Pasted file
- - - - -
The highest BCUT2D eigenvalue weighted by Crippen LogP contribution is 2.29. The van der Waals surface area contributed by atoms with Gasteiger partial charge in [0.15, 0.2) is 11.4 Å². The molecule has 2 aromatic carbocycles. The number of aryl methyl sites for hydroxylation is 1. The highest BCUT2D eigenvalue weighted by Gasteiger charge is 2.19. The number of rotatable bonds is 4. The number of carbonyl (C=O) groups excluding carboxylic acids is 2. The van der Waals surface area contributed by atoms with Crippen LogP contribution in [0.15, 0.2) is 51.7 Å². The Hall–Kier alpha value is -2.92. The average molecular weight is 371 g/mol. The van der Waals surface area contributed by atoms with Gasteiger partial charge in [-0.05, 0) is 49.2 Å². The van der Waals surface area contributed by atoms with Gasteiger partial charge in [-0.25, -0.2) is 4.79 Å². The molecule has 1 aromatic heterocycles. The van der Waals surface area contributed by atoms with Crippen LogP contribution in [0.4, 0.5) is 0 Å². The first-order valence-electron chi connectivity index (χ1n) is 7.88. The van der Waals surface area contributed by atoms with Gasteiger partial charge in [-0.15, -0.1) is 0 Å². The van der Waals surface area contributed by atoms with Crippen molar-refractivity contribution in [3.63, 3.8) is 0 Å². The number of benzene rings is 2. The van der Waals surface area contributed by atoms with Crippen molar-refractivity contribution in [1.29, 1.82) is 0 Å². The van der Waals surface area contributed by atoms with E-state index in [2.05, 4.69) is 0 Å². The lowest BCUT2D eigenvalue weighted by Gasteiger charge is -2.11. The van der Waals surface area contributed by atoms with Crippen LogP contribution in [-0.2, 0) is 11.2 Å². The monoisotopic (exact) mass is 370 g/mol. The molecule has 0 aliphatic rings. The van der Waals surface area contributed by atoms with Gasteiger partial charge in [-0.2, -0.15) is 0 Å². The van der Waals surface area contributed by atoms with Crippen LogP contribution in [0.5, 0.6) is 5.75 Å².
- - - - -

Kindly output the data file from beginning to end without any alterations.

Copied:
The highest BCUT2D eigenvalue weighted by Crippen LogP contribution is 2.29. The van der Waals surface area contributed by atoms with Gasteiger partial charge in [0.15, 0.2) is 11.4 Å². The molecule has 2 aromatic carbocycles. The number of aryl methyl sites for hydroxylation is 1. The highest BCUT2D eigenvalue weighted by Gasteiger charge is 2.19. The number of rotatable bonds is 4. The number of carbonyl (C=O) groups excluding carboxylic acids is 2. The van der Waals surface area contributed by atoms with Crippen LogP contribution in [0.15, 0.2) is 51.7 Å². The Hall–Kier alpha value is -2.92. The average molecular weight is 371 g/mol. The van der Waals surface area contributed by atoms with Gasteiger partial charge in [-0.05, 0) is 49.2 Å². The van der Waals surface area contributed by atoms with Gasteiger partial charge in [-0.25, -0.2) is 4.79 Å². The molecule has 1 aromatic heterocycles. The van der Waals surface area contributed by atoms with Crippen LogP contribution in [0.4, 0.5) is 0 Å². The first-order valence-electron chi connectivity index (χ1n) is 7.88. The van der Waals surface area contributed by atoms with Gasteiger partial charge in [-0.15, -0.1) is 0 Å². The van der Waals surface area contributed by atoms with Crippen molar-refractivity contribution in [3.63, 3.8) is 0 Å². The number of benzene rings is 2. The van der Waals surface area contributed by atoms with Crippen molar-refractivity contribution in [1.29, 1.82) is 0 Å². The van der Waals surface area contributed by atoms with E-state index in [2.05, 4.69) is 0 Å². The lowest BCUT2D eigenvalue weighted by Gasteiger charge is -2.11. The van der Waals surface area contributed by atoms with Crippen LogP contribution in [-0.2, 0) is 11.2 Å². The monoisotopic (exact) mass is 370 g/mol. The molecule has 0 aliphatic rings. The van der Waals surface area contributed by atoms with Gasteiger partial charge in [-0.2, -0.15) is 0 Å². The van der Waals surface area contributed by atoms with Crippen LogP contribution in [0.5, 0.6) is 5.75 Å².